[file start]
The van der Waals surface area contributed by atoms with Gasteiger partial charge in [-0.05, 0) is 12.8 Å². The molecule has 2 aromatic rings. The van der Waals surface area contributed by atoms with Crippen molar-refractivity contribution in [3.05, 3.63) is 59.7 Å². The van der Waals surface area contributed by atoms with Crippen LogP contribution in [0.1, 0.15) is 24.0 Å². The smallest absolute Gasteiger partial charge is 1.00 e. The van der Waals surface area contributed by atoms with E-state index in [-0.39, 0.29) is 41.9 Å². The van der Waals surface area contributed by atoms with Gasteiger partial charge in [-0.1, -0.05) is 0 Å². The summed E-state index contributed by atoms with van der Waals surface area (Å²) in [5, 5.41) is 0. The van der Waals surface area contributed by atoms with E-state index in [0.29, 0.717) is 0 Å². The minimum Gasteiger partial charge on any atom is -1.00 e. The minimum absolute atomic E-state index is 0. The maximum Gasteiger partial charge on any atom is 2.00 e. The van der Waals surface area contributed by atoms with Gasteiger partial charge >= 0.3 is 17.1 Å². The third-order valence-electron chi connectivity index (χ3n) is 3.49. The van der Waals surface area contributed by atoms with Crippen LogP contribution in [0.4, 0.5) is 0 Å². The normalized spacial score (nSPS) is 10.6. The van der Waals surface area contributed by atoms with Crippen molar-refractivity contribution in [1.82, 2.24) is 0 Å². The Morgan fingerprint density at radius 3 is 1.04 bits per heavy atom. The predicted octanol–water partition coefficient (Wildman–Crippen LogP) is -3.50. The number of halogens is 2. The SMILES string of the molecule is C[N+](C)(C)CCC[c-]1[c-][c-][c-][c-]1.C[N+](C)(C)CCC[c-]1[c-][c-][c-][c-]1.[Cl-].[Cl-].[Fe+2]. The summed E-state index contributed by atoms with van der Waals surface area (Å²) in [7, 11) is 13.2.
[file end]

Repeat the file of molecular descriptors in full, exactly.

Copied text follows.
The van der Waals surface area contributed by atoms with Gasteiger partial charge in [-0.05, 0) is 12.8 Å². The molecule has 2 aromatic rings. The van der Waals surface area contributed by atoms with Crippen molar-refractivity contribution in [3.05, 3.63) is 59.7 Å². The van der Waals surface area contributed by atoms with Crippen LogP contribution in [0.1, 0.15) is 24.0 Å². The smallest absolute Gasteiger partial charge is 1.00 e. The van der Waals surface area contributed by atoms with E-state index in [-0.39, 0.29) is 41.9 Å². The van der Waals surface area contributed by atoms with Gasteiger partial charge in [-0.1, -0.05) is 0 Å². The summed E-state index contributed by atoms with van der Waals surface area (Å²) in [5, 5.41) is 0. The van der Waals surface area contributed by atoms with E-state index in [0.29, 0.717) is 0 Å². The minimum Gasteiger partial charge on any atom is -1.00 e. The minimum absolute atomic E-state index is 0. The maximum Gasteiger partial charge on any atom is 2.00 e. The van der Waals surface area contributed by atoms with Gasteiger partial charge >= 0.3 is 17.1 Å². The third-order valence-electron chi connectivity index (χ3n) is 3.49. The van der Waals surface area contributed by atoms with Crippen LogP contribution in [0.4, 0.5) is 0 Å². The normalized spacial score (nSPS) is 10.6. The van der Waals surface area contributed by atoms with Crippen molar-refractivity contribution in [1.82, 2.24) is 0 Å². The Morgan fingerprint density at radius 3 is 1.04 bits per heavy atom. The predicted octanol–water partition coefficient (Wildman–Crippen LogP) is -3.50. The number of halogens is 2. The SMILES string of the molecule is C[N+](C)(C)CCC[c-]1[c-][c-][c-][c-]1.C[N+](C)(C)CCC[c-]1[c-][c-][c-][c-]1.[Cl-].[Cl-].[Fe+2]. The summed E-state index contributed by atoms with van der Waals surface area (Å²) in [7, 11) is 13.2.